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Knight's Mechanical Encyclopedia (ed. Knight) 20 0 Browse Search
An English Combatant, Lieutenant of Artillery of the Field Staff., Battlefields of the South from Bull Run to Fredericksburgh; with sketches of Confederate commanders, and gossip of the camps. 12 0 Browse Search
James Parton, The life of Horace Greeley 12 0 Browse Search
HISTORY OF THE TOWN OF MEDFORD, Middlesex County, Massachusetts, FROM ITS FIRST SETTLEMENT, IN 1630, TO THE PRESENT TIME, 1855. (ed. Charles Brooks) 10 0 Browse Search
J. B. Jones, A Rebel War Clerk's Diary 10 0 Browse Search
Henry Morton Stanley, Dorothy Stanley, The Autobiography of Sir Henry Morton Stanley 6 0 Browse Search
Wendell Phillips, Theodore C. Pease, Speeches, Lectures and Letters of Wendell Phillips: Volume 2 6 0 Browse Search
Rebellion Record: a Diary of American Events: Documents and Narratives, Volume 1. (ed. Frank Moore) 6 0 Browse Search
Rebellion Record: a Diary of American Events: Documents and Narratives, Volume 2. (ed. Frank Moore) 6 0 Browse Search
Cambridge History of American Literature: volume 3 (ed. Trent, William Peterfield, 1862-1939., Erskine, John, 1879-1951., Sherman, Stuart Pratt, 1881-1926., Van Doren, Carl, 1885-1950.) 6 0 Browse Search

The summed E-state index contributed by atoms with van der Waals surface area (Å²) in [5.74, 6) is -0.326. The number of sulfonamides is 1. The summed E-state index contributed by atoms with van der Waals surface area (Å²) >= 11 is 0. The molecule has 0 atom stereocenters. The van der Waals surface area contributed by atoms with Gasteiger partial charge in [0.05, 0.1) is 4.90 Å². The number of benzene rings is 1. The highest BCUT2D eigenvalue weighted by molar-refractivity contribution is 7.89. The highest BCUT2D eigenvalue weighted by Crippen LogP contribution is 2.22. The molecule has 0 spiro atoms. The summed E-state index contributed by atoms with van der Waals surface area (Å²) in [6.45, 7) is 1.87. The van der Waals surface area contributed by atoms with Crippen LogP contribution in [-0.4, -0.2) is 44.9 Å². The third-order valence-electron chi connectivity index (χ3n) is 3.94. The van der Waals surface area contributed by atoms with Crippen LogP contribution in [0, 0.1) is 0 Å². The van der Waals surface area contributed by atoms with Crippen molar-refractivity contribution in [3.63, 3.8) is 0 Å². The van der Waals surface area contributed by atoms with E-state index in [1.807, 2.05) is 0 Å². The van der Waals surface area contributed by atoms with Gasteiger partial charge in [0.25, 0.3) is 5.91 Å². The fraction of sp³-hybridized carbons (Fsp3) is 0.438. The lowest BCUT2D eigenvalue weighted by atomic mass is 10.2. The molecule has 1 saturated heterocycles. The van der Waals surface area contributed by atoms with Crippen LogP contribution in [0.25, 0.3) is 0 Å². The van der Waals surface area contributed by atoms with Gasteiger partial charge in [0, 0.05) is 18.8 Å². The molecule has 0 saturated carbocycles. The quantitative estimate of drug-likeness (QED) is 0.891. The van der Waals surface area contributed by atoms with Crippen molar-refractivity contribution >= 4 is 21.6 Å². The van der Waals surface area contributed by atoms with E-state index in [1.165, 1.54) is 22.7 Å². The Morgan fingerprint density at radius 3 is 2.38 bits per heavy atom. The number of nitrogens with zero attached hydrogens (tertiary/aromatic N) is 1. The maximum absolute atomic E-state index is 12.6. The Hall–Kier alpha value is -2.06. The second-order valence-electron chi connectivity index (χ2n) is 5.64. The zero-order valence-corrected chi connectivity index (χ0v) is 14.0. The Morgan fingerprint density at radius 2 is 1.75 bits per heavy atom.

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Browsing named entities in Southern Historical Society Papers, Volume 26. (ed. Reverend J. William Jones). You can also browse the collection for Irish or search for Irish in all documents.

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Southern Historical Society Papers, Volume 26. (ed. Reverend J. William Jones), War Diary of Capt. Robert Emory Park, Twelfth Alabama Regiment. January 28th, 1863January 27th, 1864. (search)
t of the railroad track and cutting telegraph wires, thus interrupting communication with Richmond. May 5. There are 6,000 prisoners of war at Guinea's, and others coming in hourly. Among them was a Brigadier-General Hayes, said to be a renegrade native of Richmond. The prisoners were boisterous, impertinent and insulting in their conversation. A great rain storm fell, and they were in great discomfort. I pity them. There are numerous foreigners among them, Germans, Swiss, Italians, Irish, et alios. Our help from such quarters is nil. May 6. After the battle. My regiment and train returned to our former camp. Every thing and every one seems changed, sad and dejected. I sadly miss my dear friend Captain John W. McNeely. He was my most intimate associate, and I love him as a brother. May he soon recover and return! May 7. Several letters received and written. May 8. Received and wrote more letters. Lieutenant J. W. Wright wrote me of his proposed return to dut